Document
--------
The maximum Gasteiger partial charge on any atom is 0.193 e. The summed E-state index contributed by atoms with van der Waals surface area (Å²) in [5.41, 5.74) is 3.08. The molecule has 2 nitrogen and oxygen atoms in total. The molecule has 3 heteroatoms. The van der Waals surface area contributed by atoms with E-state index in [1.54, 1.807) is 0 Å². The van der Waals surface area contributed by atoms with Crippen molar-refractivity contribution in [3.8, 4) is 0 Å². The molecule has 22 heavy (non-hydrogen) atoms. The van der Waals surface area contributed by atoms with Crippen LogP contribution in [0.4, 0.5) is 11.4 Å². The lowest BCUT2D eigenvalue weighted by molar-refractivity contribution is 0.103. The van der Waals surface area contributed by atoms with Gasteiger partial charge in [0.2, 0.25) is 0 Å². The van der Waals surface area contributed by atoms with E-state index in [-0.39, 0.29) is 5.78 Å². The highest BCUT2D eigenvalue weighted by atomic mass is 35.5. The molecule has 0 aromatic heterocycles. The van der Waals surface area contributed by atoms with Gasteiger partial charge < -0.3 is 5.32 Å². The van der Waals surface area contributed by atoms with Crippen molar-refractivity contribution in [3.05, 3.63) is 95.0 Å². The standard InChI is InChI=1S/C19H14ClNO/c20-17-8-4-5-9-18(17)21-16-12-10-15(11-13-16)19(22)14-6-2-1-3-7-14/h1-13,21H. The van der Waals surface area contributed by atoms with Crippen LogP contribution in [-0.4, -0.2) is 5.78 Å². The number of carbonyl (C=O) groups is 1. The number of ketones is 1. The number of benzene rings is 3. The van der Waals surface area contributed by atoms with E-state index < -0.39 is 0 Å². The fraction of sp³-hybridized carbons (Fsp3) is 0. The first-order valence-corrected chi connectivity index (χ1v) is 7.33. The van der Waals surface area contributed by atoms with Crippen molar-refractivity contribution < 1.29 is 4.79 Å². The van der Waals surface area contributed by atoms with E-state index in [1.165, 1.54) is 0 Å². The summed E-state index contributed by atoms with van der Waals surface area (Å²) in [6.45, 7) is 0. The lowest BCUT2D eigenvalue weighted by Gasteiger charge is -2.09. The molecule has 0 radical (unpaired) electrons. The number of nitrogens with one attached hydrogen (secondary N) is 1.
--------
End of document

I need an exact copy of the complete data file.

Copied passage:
The maximum Gasteiger partial charge on any atom is 0.193 e. The summed E-state index contributed by atoms with van der Waals surface area (Å²) in [5.41, 5.74) is 3.08. The molecule has 2 nitrogen and oxygen atoms in total. The molecule has 3 heteroatoms. The van der Waals surface area contributed by atoms with E-state index in [1.54, 1.807) is 0 Å². The van der Waals surface area contributed by atoms with Crippen molar-refractivity contribution in [3.8, 4) is 0 Å². The molecule has 22 heavy (non-hydrogen) atoms. The van der Waals surface area contributed by atoms with Crippen LogP contribution in [0.4, 0.5) is 11.4 Å². The lowest BCUT2D eigenvalue weighted by molar-refractivity contribution is 0.103. The van der Waals surface area contributed by atoms with Gasteiger partial charge in [0.2, 0.25) is 0 Å². The van der Waals surface area contributed by atoms with E-state index in [-0.39, 0.29) is 5.78 Å². The highest BCUT2D eigenvalue weighted by atomic mass is 35.5. The molecule has 0 aromatic heterocycles. The van der Waals surface area contributed by atoms with Gasteiger partial charge < -0.3 is 5.32 Å². The van der Waals surface area contributed by atoms with Crippen molar-refractivity contribution in [3.05, 3.63) is 95.0 Å². The standard InChI is InChI=1S/C19H14ClNO/c20-17-8-4-5-9-18(17)21-16-12-10-15(11-13-16)19(22)14-6-2-1-3-7-14/h1-13,21H. The van der Waals surface area contributed by atoms with Crippen LogP contribution in [-0.4, -0.2) is 5.78 Å². The number of carbonyl (C=O) groups is 1. The number of ketones is 1. The number of benzene rings is 3. The van der Waals surface area contributed by atoms with E-state index < -0.39 is 0 Å². The fraction of sp³-hybridized carbons (Fsp3) is 0. The first-order valence-corrected chi connectivity index (χ1v) is 7.33. The van der Waals surface area contributed by atoms with Crippen molar-refractivity contribution < 1.29 is 4.79 Å². The van der Waals surface area contributed by atoms with E-state index in [1.165, 1.54) is 0 Å². The summed E-state index contributed by atoms with van der Waals surface area (Å²) in [6.45, 7) is 0. The lowest BCUT2D eigenvalue weighted by Gasteiger charge is -2.09. The molecule has 0 radical (unpaired) electrons. The number of nitrogens with one attached hydrogen (secondary N) is 1.